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What is an ETF?

An ETF, or exchange-traded fund, is an investment fund that tracks a specific asset, index or commodity, and can be easily traded like stocks. Rather than buying individual stocks, investors can put their money in a pooled fund that tracks an index like the FTSE 100 or the S&P 500. They may also focus on a sector like technology, or a commodity like gold. ETFs are usually passively managed, meaning they only track the gold price or the stock index, rather than being actively managed by a fund manager who buys and sells stocks in a bid to beat the market.

How do ETF’s work?

An ETF is bought and sold like a stock throughout the day and the price moves up and down in the same way. But unlike a stock, the number of ETF shares outstanding changes as shares are created or redeemed. This allows the price to remain largely in line with the underlying security or commodity it is tracking. That said, ETFs trade at market prices and can deviate from the price of the underlying asset depending on market forces.

Types of ETF

Some of the more common types of ETF track market indexes like the FTSE 100, ETFs that have a sector focus like financial or health-care focused funds, or ETFs that track a commodity like gold, coffee or oil. For commodity-focused ETFs, it’s worth finding out what you will own when buying shares. For example, does the ETF give you an ownership stake in a fund’s gold stockpile or not.

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Why are ETFs popular

ETFs allow investment in an asset without having to buy into that physical asset. The pooled resource of the fund allows investors exposure to all these assets in one basket when investing individually would be prohibitive. They are also convenient because they can be traded throughout the day, whereas a traditional mutual fund is only traded once a day.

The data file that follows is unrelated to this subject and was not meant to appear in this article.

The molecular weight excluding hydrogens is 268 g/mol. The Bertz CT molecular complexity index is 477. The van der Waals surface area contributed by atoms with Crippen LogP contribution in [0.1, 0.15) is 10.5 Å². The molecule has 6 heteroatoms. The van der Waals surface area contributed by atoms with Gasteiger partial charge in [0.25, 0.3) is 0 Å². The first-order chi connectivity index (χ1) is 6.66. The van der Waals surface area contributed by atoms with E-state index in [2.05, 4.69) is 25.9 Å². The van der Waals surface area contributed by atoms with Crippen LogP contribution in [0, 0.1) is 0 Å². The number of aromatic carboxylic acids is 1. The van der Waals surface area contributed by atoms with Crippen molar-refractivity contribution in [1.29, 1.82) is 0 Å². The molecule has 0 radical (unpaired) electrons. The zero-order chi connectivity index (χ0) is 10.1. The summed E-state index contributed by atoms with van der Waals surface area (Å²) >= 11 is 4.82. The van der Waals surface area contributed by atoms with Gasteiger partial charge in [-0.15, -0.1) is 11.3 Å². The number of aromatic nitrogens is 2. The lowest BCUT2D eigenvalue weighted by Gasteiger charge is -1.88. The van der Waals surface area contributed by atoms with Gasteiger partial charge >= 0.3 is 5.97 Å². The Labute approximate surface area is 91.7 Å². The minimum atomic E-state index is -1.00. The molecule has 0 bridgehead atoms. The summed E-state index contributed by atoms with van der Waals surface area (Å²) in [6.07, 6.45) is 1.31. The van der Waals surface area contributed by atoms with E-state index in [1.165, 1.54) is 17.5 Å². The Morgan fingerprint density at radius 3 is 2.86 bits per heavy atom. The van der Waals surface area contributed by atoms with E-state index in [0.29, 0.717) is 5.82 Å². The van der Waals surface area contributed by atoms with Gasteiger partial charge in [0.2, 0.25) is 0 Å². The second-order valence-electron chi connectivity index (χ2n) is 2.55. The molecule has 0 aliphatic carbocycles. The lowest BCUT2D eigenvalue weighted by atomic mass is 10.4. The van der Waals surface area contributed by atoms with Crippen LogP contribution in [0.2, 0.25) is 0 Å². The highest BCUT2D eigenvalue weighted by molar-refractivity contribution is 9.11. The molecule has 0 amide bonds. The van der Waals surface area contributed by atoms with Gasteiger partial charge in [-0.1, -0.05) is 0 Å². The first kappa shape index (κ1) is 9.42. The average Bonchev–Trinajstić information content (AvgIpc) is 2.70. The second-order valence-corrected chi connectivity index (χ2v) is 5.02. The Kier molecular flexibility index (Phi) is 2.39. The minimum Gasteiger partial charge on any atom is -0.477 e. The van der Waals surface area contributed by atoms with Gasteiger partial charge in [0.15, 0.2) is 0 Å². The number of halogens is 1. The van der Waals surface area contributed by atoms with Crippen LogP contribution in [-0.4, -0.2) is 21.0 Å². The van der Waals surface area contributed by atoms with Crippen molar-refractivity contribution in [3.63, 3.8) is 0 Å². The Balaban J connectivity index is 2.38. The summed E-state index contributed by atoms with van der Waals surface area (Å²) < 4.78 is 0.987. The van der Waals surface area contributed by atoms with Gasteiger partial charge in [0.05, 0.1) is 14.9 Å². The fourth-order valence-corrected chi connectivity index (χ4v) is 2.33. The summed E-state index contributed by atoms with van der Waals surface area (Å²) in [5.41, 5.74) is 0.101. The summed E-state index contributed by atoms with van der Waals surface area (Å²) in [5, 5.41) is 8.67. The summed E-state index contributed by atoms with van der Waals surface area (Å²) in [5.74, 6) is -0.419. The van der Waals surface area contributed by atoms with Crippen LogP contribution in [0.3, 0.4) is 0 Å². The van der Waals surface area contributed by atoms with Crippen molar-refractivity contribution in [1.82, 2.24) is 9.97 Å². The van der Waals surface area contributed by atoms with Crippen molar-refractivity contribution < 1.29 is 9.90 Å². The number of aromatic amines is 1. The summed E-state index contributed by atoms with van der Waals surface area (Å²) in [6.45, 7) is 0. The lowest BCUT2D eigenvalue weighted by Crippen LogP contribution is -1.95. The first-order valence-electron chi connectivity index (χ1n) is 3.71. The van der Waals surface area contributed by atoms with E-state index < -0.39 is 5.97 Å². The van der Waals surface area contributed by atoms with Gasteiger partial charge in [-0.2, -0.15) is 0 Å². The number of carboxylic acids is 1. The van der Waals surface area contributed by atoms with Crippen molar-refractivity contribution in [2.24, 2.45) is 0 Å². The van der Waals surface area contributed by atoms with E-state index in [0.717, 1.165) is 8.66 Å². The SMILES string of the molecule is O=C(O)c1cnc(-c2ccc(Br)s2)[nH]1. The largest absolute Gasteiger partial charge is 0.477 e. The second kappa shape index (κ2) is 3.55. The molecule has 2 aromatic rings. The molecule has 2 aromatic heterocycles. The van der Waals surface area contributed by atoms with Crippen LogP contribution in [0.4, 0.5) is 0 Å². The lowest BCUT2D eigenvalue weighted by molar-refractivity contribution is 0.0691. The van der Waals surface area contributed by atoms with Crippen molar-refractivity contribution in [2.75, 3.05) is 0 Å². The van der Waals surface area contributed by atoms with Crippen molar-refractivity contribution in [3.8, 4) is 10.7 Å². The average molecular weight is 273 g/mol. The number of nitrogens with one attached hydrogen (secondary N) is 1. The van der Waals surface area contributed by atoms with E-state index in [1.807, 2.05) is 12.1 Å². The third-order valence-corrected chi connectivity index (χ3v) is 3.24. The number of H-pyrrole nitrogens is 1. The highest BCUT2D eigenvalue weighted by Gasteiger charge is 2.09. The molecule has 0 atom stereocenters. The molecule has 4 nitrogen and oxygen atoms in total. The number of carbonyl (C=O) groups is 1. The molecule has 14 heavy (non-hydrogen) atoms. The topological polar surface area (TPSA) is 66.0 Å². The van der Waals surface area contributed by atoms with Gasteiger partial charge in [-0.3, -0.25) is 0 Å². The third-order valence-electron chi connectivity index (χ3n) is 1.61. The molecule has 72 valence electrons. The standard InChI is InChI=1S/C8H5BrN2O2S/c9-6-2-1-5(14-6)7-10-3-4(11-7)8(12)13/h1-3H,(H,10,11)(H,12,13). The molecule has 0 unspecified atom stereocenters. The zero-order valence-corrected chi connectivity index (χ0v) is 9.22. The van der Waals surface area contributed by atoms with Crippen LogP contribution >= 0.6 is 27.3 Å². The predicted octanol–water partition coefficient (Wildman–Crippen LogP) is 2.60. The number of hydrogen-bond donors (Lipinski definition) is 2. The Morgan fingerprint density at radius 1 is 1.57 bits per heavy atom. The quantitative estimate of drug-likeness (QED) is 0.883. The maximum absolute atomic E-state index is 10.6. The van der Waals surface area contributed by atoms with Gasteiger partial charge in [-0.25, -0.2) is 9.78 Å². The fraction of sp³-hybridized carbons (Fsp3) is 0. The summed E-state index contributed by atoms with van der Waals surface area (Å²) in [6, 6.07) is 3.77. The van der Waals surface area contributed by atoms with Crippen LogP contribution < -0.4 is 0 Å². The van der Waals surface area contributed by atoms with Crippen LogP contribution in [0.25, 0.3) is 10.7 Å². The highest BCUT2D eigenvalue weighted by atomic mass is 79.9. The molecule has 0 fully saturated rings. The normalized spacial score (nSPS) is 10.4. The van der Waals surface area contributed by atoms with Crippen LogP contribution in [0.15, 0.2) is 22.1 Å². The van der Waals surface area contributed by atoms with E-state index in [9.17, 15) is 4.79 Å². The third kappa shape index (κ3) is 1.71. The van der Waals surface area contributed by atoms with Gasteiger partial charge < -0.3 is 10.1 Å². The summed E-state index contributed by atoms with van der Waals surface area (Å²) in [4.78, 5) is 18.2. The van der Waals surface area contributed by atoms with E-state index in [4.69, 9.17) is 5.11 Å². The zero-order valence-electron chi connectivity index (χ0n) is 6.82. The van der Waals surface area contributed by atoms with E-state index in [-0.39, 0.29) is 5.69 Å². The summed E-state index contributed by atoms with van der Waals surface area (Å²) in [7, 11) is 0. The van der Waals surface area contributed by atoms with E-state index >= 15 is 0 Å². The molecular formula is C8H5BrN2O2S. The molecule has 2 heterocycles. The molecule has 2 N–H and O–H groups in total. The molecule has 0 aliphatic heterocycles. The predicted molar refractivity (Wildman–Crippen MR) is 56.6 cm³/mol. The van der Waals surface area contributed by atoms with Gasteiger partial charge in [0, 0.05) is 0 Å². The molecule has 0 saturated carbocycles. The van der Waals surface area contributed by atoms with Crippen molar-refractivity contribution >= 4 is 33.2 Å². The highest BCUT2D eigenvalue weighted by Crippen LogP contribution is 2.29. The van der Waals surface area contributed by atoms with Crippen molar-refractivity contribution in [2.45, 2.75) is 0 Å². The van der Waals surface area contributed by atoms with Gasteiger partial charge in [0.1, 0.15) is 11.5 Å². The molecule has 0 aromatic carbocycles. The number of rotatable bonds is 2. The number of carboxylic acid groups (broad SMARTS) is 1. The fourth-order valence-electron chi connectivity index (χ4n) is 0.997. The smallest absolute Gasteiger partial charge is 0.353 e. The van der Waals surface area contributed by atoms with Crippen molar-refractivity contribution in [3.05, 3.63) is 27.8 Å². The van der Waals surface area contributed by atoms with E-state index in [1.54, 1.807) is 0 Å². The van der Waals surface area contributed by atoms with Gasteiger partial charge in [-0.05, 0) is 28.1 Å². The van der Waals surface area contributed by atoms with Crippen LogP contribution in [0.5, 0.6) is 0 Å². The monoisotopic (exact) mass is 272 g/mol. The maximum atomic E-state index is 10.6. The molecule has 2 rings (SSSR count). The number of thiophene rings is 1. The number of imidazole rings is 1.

Benefits of ETFs

After an eventful year in the markets, investors are looking for ways to make their money grow. Exchange-traded funds (ETFs) offer a simple and straightforward way to invest in stocks or bonds without having to worry about picking individual securities. ETFs trade like stocks on the major exchanges, allowing them to be bought or sold at any time during market hours. This flexibility is one of many benefits that ETFs provide.

Diversification is a key benefit of ETFs because it enables exposure to a wide sector or index rather than an individual stock. However, the thematic nature of the investments (in a sector, an index or a commodity) still enables investors to target that sector or index.

ETFs are also a very transparent asset. It is always possible to check the price of the ETF. Also, the fund’s holdings are usually disclosed daily, compared with monthly or quarterly for mutual funds. Depending on individual circumstances there may be tax advantages to ETFs compared to mutual funds. Index-tracking ETFs have a lower turnover because they’re not actively managed so generate fewer capital gains than actively managed mutual funds. Also, the way ETF shares are created and redeemed also limits the number of taxable incidences, therefore lowering the tax burden.

What are the disadvantages of ETFs?

Depending on how you invest and how often, trading costs may be higher than in other funds or even investing in the individual stock itself. Also, there may be times when the bid/ask spread is wide. This means the price you can buy at is different to the price you can sell the ETF for, and the danger is buying too high and having to sell at a loss.
ETFs are designed to reflect the underlying commodity, sector or index but tracking errors can occur for various reasons and the ETF may not entirely reflect the underlying asset.

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